Unlawful treatment

My client informs me that she has just been given her depot without her consent. She was on a CTO until yesterday when the MHT discharged it. She says the nurse arrived from the depot clinic and she firmly declined but they insisted. Of course, even if she had still been on a CTO this should not have happened. I will write a stern letter to the CRC and Care co but I feel that she should be able to claim compensation. I can make vague noises about this in the letter but does anyone know of a firm who might actively pursue this? I know they will say that she was ‘persuaded’ to have it but her views were made completely clear at the MHT-she had stated she would decline to have accept once discharged.

Even under the original CTO she would probably have needed a recall to assess and encourage medication compliance. Without authority this could be described as an assault surely! A stern letter may be written but would the individual wish to pursue it legally as such vis CJA!

It shouldn’t happen…

It surely should not but the patient would not be capable of pursuing it herself and it is not something we would cover.

What about Bindmans or Irwin Mitchell?

Do you think it is something they could do ‘no win no fee’ as Legal aid would not be available I don’t think.

Then where is the care coordinator for the client or the AMHP who recommended the CTO couldn’t they support the client. Where lies the responsibility under the Care Act?

Any local firm providing PI/Clinical negligence could assist your client and give her advice about the merits and value of a potential claim and advice on CFA, but you might want to ask for the medical record surrounding the event before advising the client to take legal advice.
There should be a clear record of what the client agreed to and why the medication was given. In particular, there should be a record as to how your client came to be in a position to have the medication in the first place, if she was so resistant. I doubt force was used to administer the medication (but you might want to rule that out).
I think your first focus should be on making sure that the position is clear before the next dose becomes due, and if necessary your client should put clearly in writing whether she accepts or refuses her medication.
Also make sure you record in writing to the client the potential limitation she may have for a claim and that you cannot action any claim for her. This will protect you.

Hope this helps.

There are many specialised firms in this area. Switlaskis are well regarded in the field. Southerns for another.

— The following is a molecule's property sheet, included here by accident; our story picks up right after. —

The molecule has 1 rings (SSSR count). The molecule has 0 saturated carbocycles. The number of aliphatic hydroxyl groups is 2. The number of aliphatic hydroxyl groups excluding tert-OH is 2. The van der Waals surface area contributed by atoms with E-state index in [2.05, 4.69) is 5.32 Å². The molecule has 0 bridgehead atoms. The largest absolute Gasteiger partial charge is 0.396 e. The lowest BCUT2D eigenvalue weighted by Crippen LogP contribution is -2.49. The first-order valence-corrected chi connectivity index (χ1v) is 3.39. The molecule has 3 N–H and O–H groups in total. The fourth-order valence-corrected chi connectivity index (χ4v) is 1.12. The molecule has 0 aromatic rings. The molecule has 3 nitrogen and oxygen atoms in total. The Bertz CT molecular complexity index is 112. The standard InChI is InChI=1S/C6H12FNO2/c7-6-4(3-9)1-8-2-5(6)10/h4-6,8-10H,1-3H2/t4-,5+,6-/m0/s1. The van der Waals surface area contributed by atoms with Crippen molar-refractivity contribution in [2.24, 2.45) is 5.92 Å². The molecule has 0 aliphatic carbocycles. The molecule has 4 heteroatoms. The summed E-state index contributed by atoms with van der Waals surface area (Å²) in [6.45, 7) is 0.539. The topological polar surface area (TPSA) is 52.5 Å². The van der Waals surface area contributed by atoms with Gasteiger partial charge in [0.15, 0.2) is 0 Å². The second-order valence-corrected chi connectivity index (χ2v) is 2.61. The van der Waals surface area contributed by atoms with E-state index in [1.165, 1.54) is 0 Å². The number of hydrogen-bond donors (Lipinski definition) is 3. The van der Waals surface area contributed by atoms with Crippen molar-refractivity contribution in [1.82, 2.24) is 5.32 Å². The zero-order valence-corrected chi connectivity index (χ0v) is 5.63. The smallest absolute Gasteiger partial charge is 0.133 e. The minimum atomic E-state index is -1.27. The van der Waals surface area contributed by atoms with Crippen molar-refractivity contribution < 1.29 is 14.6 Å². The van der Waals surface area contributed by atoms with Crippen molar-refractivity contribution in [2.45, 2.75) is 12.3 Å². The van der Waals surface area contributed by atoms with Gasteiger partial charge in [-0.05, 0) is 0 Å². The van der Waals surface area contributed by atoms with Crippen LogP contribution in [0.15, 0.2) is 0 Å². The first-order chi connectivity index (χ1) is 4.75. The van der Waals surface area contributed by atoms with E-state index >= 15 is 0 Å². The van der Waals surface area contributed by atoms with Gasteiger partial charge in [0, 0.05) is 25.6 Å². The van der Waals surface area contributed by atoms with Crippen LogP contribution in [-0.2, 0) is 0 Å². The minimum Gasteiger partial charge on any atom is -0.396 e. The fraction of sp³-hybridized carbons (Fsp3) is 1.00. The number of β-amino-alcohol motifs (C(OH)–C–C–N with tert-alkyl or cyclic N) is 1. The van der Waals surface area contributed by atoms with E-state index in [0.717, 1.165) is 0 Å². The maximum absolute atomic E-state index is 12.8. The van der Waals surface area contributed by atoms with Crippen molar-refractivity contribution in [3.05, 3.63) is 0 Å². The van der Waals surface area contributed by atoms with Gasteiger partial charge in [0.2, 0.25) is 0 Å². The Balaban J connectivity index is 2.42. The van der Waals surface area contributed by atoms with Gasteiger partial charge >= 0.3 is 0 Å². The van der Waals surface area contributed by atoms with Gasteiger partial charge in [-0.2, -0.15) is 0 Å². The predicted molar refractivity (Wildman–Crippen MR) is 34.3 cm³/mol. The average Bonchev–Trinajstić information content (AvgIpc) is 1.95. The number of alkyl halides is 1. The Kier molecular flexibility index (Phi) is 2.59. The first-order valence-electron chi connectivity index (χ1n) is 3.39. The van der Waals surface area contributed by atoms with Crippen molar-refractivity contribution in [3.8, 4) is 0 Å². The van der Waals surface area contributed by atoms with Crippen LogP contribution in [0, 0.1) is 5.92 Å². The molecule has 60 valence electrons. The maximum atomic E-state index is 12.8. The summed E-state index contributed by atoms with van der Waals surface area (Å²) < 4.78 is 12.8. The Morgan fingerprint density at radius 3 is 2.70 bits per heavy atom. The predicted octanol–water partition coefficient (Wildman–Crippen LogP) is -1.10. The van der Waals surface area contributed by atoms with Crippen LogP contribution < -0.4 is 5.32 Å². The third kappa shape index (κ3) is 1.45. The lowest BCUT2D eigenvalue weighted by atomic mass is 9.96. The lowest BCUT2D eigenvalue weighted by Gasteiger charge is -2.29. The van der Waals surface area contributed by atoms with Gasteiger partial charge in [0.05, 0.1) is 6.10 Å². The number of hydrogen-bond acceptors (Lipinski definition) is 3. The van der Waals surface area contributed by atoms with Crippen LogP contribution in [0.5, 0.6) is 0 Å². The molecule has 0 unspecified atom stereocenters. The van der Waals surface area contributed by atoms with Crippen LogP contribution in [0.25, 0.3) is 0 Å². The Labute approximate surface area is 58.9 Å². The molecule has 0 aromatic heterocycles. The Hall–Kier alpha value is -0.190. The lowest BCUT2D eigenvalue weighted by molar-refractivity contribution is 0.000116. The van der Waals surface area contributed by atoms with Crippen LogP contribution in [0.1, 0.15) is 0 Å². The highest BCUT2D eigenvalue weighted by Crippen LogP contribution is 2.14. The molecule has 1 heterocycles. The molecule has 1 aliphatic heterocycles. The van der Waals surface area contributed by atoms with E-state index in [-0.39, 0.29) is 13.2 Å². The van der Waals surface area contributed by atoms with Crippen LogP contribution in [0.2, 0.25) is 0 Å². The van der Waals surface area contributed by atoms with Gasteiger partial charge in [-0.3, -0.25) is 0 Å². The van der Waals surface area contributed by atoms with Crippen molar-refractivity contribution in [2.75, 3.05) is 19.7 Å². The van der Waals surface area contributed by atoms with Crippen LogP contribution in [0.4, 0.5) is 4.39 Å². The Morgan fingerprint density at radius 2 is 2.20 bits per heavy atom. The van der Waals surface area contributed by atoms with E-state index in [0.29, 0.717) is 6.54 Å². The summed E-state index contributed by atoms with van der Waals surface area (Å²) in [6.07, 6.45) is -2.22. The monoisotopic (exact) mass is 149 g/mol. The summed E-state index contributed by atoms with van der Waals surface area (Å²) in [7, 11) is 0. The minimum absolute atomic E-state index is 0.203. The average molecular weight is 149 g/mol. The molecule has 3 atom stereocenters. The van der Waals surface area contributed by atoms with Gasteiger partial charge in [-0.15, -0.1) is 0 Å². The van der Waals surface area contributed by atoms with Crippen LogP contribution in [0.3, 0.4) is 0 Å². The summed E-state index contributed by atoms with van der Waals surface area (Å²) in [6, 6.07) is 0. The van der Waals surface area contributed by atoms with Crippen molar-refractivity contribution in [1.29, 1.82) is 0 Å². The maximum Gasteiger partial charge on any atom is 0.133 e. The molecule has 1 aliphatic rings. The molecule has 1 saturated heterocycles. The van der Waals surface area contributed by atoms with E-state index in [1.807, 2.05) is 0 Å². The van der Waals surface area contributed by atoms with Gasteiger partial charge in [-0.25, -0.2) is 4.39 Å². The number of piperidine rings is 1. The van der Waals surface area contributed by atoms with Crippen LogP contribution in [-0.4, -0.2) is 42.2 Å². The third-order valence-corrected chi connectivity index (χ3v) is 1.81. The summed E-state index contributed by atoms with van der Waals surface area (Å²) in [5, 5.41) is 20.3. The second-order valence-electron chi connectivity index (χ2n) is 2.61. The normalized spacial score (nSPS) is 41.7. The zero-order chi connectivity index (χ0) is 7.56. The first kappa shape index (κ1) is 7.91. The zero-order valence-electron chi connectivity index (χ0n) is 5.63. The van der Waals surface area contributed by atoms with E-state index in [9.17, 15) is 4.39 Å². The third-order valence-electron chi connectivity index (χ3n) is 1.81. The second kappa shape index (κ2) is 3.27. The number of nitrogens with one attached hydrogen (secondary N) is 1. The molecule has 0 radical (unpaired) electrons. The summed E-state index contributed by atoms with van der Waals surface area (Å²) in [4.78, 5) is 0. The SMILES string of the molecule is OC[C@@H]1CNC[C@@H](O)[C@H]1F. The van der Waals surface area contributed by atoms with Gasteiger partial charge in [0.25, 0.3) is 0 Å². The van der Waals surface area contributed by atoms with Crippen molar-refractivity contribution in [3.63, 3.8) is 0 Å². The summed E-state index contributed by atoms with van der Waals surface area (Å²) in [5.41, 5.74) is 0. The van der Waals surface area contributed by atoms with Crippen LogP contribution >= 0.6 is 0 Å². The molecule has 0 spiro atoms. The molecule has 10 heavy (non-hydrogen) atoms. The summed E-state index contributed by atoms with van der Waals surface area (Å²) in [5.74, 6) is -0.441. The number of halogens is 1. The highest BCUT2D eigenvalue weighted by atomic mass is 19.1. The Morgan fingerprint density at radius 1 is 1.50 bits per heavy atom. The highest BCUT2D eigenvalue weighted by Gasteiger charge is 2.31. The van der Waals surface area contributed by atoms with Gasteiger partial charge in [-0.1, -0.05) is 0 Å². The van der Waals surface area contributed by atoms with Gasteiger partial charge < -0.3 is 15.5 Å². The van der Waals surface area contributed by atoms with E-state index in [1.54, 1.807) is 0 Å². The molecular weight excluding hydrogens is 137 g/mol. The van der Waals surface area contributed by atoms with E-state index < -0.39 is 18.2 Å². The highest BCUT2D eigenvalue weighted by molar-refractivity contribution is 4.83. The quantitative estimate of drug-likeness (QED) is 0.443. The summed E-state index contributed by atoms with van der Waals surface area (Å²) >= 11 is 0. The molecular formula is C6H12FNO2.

I would have a great many concerns based on the rightly brief description of the case. On the face of it I find the actions of the authorities barely credible but sadly not uncommon.

I don’t see how compensation would help this client but a recognition of poor quality of care might be helpful.

If you’re talking clinical negligence, it would be hard to see what the injury was (from the perspective of a compensation lawyer). I once had a client who was suicidal and on a 24/7 1:1. The staff messed up and she was left alone for enough time to find a ligature point. They found her when her lips had already turned blue, but thankfully she survived. I tried to get a PI lawyer to take the case on but was told that there was no significant injury (just a sore neck) and since she was so mentally unwell already, it would have been too difficult to prove that the event caused a psychiatric injury. So, sadly, I don’t think you’re likely to have any luck with a PI solicitor. But if you find anyone willing to take this on, PLEASE share their details!!!
I think criminal assault/formal complaint may be the only routes, but it may end up in a horrible situation of your client’s word against the professional’s and we all know how those situations usually end. Good luck!

Hi all-thanks for replies. I will get the medical records. I think the position is particularly clear in this case as the client had been discharged by a tribunal two days before on the basis that she would no longer agree the depot once discharged. I await a reply to my outraged letters.
I think you are right Catherine. I am always amazed at how high the PI threshold is. I had a client who was given a massive accidental overdose and nearly died and also a client who dragged herself around with a broken leg for three days but neither had any lasting damage so we got nowhere. I think a little compensation is always good and indicates to clients that their rights have been respected so I might ask for a modest amount and see where we get to.

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